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It's all in a final-status arrangement

By: Shaul Arieli, Ha'aretz Op-Ed

Date: 10.05.2009

Prime Minister Benjamin Netanyahu should not be allowed to treat Israel's status as a Jewish state and the homeland of the Jewish people cynically. In an attempt to avoid negotiations, Netanyahu is once again seeking for Israel international recognition and legitimacy that have already been given. The Palestinians accepted this legal recognition in the past and will do so again, but only in a final-status agreement. The two sides cannot claim international legitimacy for their points of view while ignoring certain UN resolutions.

The international institutions that decided on the establishment of the State of Israel - the League of Nations and UN - have seen it not only as the Jewish state but also the home of the Jewish people. The 1922 British White Paper stated that a "national home" would be set up in Palestine for the Jewish people. "For the fulfillment of this policy it is necessary that the Jewish community in Palestine should be able to increase its numbers by immigration," the paper said. In other words, the Jewish state in Palestine was seen as an effective way to ensure that the Jewish people could control their fate and maintain their unique culture.

Immigration was encouraged to ensure that the Jews would enjoy a majority, the basic condition in a democracy for establishing the character of a state. In 1947, the UN General Assembly also adopted the recommendations of the UN Special Commission on Palestine in the form of the Partition Plan - Resolution 181 of November 29. Here it was stated that both the Balfour Declaration and the Mandate included an international commitment to the Jewish people, and that this was not limited to the Jewish population in Palestine. These commitments can thus also be seen as anchoring the Law of Return of 1950, which gives every Jew the right to live in Israel and establishes the State of Israel as the state of the Jewish people.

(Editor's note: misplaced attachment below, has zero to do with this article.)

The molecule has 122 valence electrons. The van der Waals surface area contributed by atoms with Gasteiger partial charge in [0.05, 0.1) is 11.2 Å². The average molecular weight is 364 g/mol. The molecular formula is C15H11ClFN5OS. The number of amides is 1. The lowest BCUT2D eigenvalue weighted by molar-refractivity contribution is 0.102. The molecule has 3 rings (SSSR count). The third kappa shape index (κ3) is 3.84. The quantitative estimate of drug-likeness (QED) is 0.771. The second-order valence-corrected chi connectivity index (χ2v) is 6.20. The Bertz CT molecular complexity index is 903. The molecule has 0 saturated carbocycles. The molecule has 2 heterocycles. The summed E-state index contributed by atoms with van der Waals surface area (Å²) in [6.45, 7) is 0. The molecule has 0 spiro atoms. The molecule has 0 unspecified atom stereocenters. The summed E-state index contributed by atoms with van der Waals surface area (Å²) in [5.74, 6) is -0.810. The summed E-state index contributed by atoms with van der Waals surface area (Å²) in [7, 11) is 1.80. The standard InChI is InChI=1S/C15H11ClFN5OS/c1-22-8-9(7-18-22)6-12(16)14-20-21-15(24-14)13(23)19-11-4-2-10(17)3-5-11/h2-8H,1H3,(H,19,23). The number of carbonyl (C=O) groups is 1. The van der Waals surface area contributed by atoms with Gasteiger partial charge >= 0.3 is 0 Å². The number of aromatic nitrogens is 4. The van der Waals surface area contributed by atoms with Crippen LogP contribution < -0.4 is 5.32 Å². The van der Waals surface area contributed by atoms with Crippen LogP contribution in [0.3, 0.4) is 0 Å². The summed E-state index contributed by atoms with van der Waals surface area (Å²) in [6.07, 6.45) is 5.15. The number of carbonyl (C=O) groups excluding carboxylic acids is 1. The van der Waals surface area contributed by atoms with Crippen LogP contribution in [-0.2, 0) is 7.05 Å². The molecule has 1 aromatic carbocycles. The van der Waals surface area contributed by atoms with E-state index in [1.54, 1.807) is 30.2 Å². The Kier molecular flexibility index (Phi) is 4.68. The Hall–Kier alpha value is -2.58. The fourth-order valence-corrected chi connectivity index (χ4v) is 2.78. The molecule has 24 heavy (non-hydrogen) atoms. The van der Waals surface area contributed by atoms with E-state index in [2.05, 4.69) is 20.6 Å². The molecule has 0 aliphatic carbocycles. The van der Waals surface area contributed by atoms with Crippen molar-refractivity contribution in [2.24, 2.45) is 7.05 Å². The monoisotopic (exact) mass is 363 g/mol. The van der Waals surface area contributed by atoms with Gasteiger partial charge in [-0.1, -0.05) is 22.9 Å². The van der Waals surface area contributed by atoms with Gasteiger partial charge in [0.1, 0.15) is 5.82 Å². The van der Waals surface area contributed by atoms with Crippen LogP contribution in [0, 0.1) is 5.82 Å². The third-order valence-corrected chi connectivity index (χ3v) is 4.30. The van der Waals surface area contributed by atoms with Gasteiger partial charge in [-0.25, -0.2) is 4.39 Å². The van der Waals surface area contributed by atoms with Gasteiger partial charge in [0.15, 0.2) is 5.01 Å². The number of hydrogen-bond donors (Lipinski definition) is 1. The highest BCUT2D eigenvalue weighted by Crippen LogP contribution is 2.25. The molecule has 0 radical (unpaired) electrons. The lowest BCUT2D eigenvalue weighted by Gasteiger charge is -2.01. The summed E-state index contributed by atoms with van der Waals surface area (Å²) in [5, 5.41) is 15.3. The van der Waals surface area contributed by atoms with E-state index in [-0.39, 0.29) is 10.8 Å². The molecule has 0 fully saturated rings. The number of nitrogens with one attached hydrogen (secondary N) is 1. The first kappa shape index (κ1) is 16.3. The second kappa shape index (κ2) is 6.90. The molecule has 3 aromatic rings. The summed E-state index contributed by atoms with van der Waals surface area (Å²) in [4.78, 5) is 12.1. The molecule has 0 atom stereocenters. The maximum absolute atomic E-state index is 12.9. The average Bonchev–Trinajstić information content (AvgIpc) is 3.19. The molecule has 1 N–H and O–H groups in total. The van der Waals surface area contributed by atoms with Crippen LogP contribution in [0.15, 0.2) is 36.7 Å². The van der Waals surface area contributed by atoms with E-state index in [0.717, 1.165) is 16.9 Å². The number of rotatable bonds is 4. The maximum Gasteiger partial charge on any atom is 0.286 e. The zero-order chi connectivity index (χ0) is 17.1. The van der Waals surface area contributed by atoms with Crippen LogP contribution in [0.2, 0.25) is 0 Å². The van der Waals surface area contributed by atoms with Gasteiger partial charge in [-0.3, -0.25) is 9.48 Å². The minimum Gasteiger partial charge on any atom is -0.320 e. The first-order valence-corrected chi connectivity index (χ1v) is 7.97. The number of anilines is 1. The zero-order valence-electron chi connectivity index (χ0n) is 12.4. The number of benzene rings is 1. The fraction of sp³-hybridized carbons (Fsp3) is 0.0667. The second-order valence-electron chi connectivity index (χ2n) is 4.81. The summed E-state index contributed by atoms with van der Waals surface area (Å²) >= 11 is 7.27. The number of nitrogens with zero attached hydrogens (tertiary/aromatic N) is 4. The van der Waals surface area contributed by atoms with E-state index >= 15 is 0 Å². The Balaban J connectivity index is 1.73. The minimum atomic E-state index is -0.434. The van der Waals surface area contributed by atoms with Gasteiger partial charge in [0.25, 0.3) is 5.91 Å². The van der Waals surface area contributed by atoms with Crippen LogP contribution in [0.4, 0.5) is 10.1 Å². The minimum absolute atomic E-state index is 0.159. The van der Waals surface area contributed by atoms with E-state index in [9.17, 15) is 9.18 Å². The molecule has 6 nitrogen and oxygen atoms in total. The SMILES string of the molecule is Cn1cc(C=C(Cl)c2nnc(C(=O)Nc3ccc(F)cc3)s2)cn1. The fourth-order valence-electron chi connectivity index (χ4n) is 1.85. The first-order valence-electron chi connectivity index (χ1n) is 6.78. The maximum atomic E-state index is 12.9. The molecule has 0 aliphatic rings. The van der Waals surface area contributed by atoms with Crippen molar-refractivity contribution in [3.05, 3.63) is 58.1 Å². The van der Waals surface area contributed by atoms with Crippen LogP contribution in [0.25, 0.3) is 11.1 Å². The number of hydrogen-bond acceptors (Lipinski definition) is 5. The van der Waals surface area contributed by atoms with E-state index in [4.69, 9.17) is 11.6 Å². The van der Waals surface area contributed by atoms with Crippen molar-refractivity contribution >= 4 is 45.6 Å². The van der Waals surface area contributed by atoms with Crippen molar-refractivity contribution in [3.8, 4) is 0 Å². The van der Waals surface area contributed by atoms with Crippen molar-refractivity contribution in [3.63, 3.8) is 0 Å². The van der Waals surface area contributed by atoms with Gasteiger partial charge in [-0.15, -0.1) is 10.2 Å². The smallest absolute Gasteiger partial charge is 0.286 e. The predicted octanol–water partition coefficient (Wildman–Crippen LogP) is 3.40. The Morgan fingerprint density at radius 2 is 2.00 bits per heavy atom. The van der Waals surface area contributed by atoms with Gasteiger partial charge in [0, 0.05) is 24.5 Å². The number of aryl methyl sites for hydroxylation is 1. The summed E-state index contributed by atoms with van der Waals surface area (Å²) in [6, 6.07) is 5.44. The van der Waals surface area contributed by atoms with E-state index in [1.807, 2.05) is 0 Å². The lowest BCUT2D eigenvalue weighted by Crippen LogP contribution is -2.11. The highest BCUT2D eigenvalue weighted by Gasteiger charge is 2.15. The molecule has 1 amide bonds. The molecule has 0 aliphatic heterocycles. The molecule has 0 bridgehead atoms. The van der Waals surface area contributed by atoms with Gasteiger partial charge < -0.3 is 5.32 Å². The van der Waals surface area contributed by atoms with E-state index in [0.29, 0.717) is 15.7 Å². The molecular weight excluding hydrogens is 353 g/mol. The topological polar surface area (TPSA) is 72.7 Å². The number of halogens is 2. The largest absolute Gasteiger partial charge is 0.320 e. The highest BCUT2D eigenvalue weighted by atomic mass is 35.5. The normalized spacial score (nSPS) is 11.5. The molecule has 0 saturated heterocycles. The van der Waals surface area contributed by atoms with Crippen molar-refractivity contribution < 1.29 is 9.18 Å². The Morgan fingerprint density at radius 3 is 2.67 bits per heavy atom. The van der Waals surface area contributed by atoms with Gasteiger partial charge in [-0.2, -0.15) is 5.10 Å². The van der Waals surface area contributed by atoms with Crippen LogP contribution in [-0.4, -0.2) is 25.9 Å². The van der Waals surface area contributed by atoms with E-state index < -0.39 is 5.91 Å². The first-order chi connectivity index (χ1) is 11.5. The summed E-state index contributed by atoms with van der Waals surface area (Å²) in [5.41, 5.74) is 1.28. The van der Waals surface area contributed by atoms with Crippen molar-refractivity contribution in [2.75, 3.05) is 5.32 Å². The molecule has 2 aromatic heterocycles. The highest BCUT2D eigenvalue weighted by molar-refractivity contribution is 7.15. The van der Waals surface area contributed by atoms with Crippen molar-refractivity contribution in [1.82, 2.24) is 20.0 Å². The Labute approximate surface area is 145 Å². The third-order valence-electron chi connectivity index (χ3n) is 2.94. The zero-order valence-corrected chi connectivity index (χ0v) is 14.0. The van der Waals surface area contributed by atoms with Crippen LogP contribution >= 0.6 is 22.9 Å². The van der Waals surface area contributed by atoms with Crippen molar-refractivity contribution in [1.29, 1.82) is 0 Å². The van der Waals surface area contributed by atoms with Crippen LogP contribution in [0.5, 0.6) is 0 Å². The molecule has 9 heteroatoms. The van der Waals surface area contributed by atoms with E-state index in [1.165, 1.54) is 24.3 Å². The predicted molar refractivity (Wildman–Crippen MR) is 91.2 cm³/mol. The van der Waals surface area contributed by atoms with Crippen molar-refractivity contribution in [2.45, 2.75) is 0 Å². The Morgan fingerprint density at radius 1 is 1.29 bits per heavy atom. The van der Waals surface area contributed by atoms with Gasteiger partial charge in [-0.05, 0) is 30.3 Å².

Therefore, historic rights and international legitimacy are embedded safely in formal declarations. To these can be added the Palestinian declaration of independence of November 1988, which became the Palestinians' first recognition of the Jewish state when they referred to Resolution 181 and noted how it divided Palestine into two states, one Jewish and one Arab. As a result, the prime minister cannot ensure Israel's future as a Jewish and democratic state by preconditions, but only by agreements on all issues.

First, borders must be seen as the most important way to implement the objective, not as the objective itself, given by divine command. Until 1967, the Zionist movement proved it could implement all its basic aims within the Green Line and that it would be satisfied with this if it achieved peace agreements with its neighbors.

Therefore, disengagement from the Palestinians in the territories and the establishment of a Palestinian state are a Zionist imperative. This is to be done around the Green Line and not on the "map of vital interests" that Netanyahu drew up in 1988, which leaves only 40 percent of the West Bank for a "Palestinian entity."

Second, it will be possible for Jerusalem to receive international recognition as Israel's capital only if the prime minister removes from the myth of a united Jerusalem the 28 Arab neighborhoods and villages added to the city in 1967 and makes it possible for the 270,000 Palestinians there to exchange their Israeli residency for Palestinian citizenship.

Third, repeated recognition by the Palestinians of a Jewish state will not do away with the refugee issue. The past decade shows that a comprehensive agreement on all core issues is the way to settle matters according to Israel's liking. The Arab peace initiative provides an opportunity to solve the problem without the right of return.

Air power is not the only way to ensure Israel's security. Along with the demilitarization of the Sinai, the Golan Heights and the Palestinian state, as the Americans intend, we will need regional arrangements and treaties. These are also embodied in the Arab peace initiative.

Rhetorical demands waste time that could be used for negotiations; they also open the door to a situation in which Israel's existence as a Jewish and democratic state could be harmed. Final-status agreements have twice proved themselves as a way of ensuring Israel's existence as a Jewish state and as a member of the family of nations.

The writer is a member of the board of the Council for Peace and Security, and one of the initiators of the Geneva Initiative.

Shaul Arieli's Article has spured a lively debate among readers of the U.S based Oregonian on-line newspaper